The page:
The most important tip I can give you on Sri Lanka local food, and the only one that will make you elevate from being a tourist to becoming a real traveler immersed in the local culture, is “Stay away from McDonalds“. When visiting Sri Lanka, there is awesome local food to try. Head to the local eateries too, and go where the locals go. For me, the food, wine and and even the water is part of the travel experience.
What to Eat in Sri Lanka
Sri Lanka and South Indian food share a lot in common, and many local restaurants will describe their menus as Sri Lankan & South Indian. There are a number of regional variations though, the different types of hopper, devilled prawns/cuttlefish/chicken/etc. and the common fiery addition to any curry, pol sambol made of grated coconut, red chilli powder and lime juice. The food is very cheap generally, with a cheap meal costing about a dollar.
The most expensive, tourist-orientated places seldom charge more than ten dollars. The staple food of Sri Lankans is rice and curry – a massive mound of rice surrounded by various curries and delicacies. If you want to eat a cheap lunch you can follow the Sri Lankan crowds and duck into any of a million small cafes, confusingly called ‘Hotels’.
These normally sell a rice and curry packet, as well as ‘short eats’, a collection of spicy rolls. This is ideal for backpackers and those who want to get past the touristy hotels selling burnt chicken and chips – you’re charged by how much you eat, and unless you’re absolutely ravenous it probably won’t cost over a dollar. If you are taking road trips outside Colombo, there are endless options for places to stop on the road for lunch. Rest houses and hotels along major roads throughout Sri Lanka have good restaurants, and will offer both Sri Lankan and Western menus. If you are less adventurous, you can easily get good sandwiches and soups at these restaurants.
These places have excellent rice and curry plates, and you will be served many different types of curries over an extremely generous portion of rice. These meals are extremely delicious and will leave you full and happy at the end of the meal. Eating will definitely be a memorable experience in Sri Lanka. Kottu (Kothu) Roti (a medley of chopped roti, vegetables and your choice of meat) is a must-have for anyone – tourist or otherwise – in Sri Lanka. It is uniquely Sri Lankan and tastes best when made fresh by street vendors. However, several kottu roti restaurants have been closed down due to their use of stale and old roti, which made some patrons sick.
Use caution, and even better, talk with the locals to figure out where the best kottu roti restaurants are. Sri Lankan food is generally spicy. But you can always ask for less spicy options when you are ordering your food. Other food that you should try are String Hoppers , Hoppers, Pittu & Kiribath. Note that Sri Lankans eat with their right hands – this isn’t a major problem, because everywhere will be able to provide cutlery if you can’t eat otherwise. But try the Sri Lankan way (tips of fingers only!), it’s harder than it looks but strangely liberating. There are many upscale restaurants to choose from in the city of Colombo. There are several fine dining restaurants at the 5 star hotels which offer both Local and International cuisine. These establishments are found largely in western Colombo (along Galle Road), though more are located around Colombo and other major cities. Fast-food outlets such as KFC, Pizza Hut etc. can be found in major cities.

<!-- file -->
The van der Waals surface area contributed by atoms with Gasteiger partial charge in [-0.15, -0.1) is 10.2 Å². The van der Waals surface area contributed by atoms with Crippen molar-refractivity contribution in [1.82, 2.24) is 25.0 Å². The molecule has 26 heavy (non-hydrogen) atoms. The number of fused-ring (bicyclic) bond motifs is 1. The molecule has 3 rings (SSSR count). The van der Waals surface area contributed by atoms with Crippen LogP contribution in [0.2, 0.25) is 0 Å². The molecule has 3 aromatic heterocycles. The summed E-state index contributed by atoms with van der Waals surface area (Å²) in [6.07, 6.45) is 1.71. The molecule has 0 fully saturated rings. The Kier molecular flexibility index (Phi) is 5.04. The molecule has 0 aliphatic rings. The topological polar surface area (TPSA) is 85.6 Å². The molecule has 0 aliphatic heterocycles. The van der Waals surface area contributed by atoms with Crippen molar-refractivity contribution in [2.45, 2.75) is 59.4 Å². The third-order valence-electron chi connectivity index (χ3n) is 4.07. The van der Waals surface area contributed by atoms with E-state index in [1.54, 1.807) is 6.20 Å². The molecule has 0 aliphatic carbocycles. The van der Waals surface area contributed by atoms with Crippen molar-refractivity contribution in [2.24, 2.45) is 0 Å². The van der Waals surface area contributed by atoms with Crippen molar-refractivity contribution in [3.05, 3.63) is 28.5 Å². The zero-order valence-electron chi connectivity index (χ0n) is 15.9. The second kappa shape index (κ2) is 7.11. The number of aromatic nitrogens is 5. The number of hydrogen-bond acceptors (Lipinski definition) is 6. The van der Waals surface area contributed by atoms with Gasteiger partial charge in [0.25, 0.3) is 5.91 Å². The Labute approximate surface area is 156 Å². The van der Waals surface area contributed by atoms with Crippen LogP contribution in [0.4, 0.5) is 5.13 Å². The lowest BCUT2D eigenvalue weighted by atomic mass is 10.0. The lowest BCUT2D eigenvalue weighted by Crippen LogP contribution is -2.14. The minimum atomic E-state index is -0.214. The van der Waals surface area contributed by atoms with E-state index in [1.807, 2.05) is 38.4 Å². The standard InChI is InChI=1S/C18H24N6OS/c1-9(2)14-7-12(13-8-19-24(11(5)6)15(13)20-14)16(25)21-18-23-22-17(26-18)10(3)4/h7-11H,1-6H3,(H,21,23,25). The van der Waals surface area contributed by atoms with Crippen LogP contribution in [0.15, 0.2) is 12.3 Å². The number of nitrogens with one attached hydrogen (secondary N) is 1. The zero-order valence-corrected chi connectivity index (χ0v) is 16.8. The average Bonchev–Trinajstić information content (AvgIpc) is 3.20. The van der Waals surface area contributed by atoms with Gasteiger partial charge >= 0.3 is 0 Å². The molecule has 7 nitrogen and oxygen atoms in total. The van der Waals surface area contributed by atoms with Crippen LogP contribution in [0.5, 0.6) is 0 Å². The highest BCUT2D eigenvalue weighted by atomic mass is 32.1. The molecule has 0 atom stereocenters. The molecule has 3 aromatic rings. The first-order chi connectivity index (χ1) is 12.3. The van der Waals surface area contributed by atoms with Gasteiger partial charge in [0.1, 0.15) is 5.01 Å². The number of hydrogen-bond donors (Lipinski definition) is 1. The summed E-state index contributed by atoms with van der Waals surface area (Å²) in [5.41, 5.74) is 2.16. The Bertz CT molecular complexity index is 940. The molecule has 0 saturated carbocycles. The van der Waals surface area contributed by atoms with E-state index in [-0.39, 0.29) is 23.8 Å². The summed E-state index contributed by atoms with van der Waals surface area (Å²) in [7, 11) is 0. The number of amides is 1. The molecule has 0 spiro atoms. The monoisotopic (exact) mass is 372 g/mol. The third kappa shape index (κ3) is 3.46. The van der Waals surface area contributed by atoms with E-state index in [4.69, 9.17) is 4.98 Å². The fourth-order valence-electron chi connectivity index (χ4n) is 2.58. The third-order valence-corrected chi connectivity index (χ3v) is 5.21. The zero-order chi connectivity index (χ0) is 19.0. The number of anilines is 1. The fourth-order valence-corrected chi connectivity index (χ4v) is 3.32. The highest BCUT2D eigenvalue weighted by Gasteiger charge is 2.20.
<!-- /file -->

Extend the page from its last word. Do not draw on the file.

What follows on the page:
What to Drink in Sri Lanka
In Sri Lanka Water from the tap is considered to be safe to drink in the country as tap water is supplied after proper water treatment. However if you are using bottled water (1.5 litre for 60-70 LKR in March 2012) please make sure (essentially) Health Ministry registration number which would not have a date of registration more than 3 years or SLS (Sri Lanka Standard Institute) label is present. Also in some parts of the country you’ll find hard water due to the high presence of lime in the soil. Fresh milk, due to the climate, spoils easily, and so is often very expensive. Powdered milk, however, is safe and is often substituted.
Thambili the juice from King Coconut, is very refreshing. It’s sold at the side of streets throughout the island, you know it’s clean as the coconut is cut open in front of you and it’s cheaper than bottled drinks at about R30/- each. Soft drinks are available almost everywhere, normally in dusty-looking glass bottles. The local producer, Elephant, make a range of interesting drinks – try the ginger beer and cream soda. “Coca Cola” and “Pepsi” also available in large and small sizes (plastic bottles) including several local soft drink brands – all available at rapidly multiplying supermarkets all across the country and grocery shops.
The most common local beer is Lion Lager (140 LKR in “wine shops” or 200-300 LKR in restaurants in March 2012). For something a bit different try Lion Stout. It is characterized by it’s tar-like oiliness of body and chocolate finish. Other brews include Three Coins, which is brewed by the Mt Lavinia hotel chain, allegedly to a Belgian recipe. The traditional spirit is Arrack, which costs about 4 USD for a bottle, and is often drunk with club soda. The quality can vary depending on how much you want to pay. However, widely recommended brand would be “Old Reserve” and worth paying 7.5 USD for it.
Other local foods, or drinks that you recommend? Please add and comment.